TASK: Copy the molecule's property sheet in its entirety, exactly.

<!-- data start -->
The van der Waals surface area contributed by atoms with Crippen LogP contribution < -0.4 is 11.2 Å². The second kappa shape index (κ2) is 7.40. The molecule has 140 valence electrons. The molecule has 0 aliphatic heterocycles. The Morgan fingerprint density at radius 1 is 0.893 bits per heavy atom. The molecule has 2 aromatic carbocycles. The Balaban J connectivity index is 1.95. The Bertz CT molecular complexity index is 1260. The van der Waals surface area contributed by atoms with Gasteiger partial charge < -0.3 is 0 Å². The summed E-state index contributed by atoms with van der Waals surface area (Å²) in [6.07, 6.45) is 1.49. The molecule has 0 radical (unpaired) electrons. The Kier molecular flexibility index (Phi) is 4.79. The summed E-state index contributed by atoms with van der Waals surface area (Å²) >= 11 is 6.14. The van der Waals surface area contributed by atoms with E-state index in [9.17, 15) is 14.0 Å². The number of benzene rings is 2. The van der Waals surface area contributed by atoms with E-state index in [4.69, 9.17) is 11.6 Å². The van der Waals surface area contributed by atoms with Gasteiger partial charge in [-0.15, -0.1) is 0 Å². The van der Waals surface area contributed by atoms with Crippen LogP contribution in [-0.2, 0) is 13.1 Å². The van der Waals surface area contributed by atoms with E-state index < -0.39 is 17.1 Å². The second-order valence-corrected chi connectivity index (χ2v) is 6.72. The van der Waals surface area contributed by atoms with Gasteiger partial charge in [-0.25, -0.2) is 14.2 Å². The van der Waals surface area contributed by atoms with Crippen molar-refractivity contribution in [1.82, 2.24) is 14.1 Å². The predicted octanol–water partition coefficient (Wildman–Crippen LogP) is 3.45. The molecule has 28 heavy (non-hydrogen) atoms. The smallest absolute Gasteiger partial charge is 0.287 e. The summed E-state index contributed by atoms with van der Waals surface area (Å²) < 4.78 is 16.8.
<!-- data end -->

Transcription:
The van der Waals surface area contributed by atoms with Crippen LogP contribution < -0.4 is 11.2 Å². The second kappa shape index (κ2) is 7.40. The molecule has 140 valence electrons. The molecule has 0 aliphatic heterocycles. The Morgan fingerprint density at radius 1 is 0.893 bits per heavy atom. The molecule has 2 aromatic carbocycles. The Balaban J connectivity index is 1.95. The Bertz CT molecular complexity index is 1260. The van der Waals surface area contributed by atoms with Gasteiger partial charge < -0.3 is 0 Å². The summed E-state index contributed by atoms with van der Waals surface area (Å²) in [6.07, 6.45) is 1.49. The molecule has 0 radical (unpaired) electrons. The Kier molecular flexibility index (Phi) is 4.79. The summed E-state index contributed by atoms with van der Waals surface area (Å²) >= 11 is 6.14. The van der Waals surface area contributed by atoms with E-state index in [9.17, 15) is 14.0 Å². The number of benzene rings is 2. The van der Waals surface area contributed by atoms with E-state index in [4.69, 9.17) is 11.6 Å². The van der Waals surface area contributed by atoms with Gasteiger partial charge in [-0.15, -0.1) is 0 Å². The van der Waals surface area contributed by atoms with Crippen LogP contribution in [-0.2, 0) is 13.1 Å². The van der Waals surface area contributed by atoms with E-state index < -0.39 is 17.1 Å². The second-order valence-corrected chi connectivity index (χ2v) is 6.72. The van der Waals surface area contributed by atoms with Gasteiger partial charge in [-0.25, -0.2) is 14.2 Å². The van der Waals surface area contributed by atoms with Crippen molar-refractivity contribution in [1.82, 2.24) is 14.1 Å². The predicted octanol–water partition coefficient (Wildman–Crippen LogP) is 3.45. The molecule has 28 heavy (non-hydrogen) atoms. The smallest absolute Gasteiger partial charge is 0.287 e. The summed E-state index contributed by atoms with van der Waals surface area (Å²) < 4.78 is 16.8.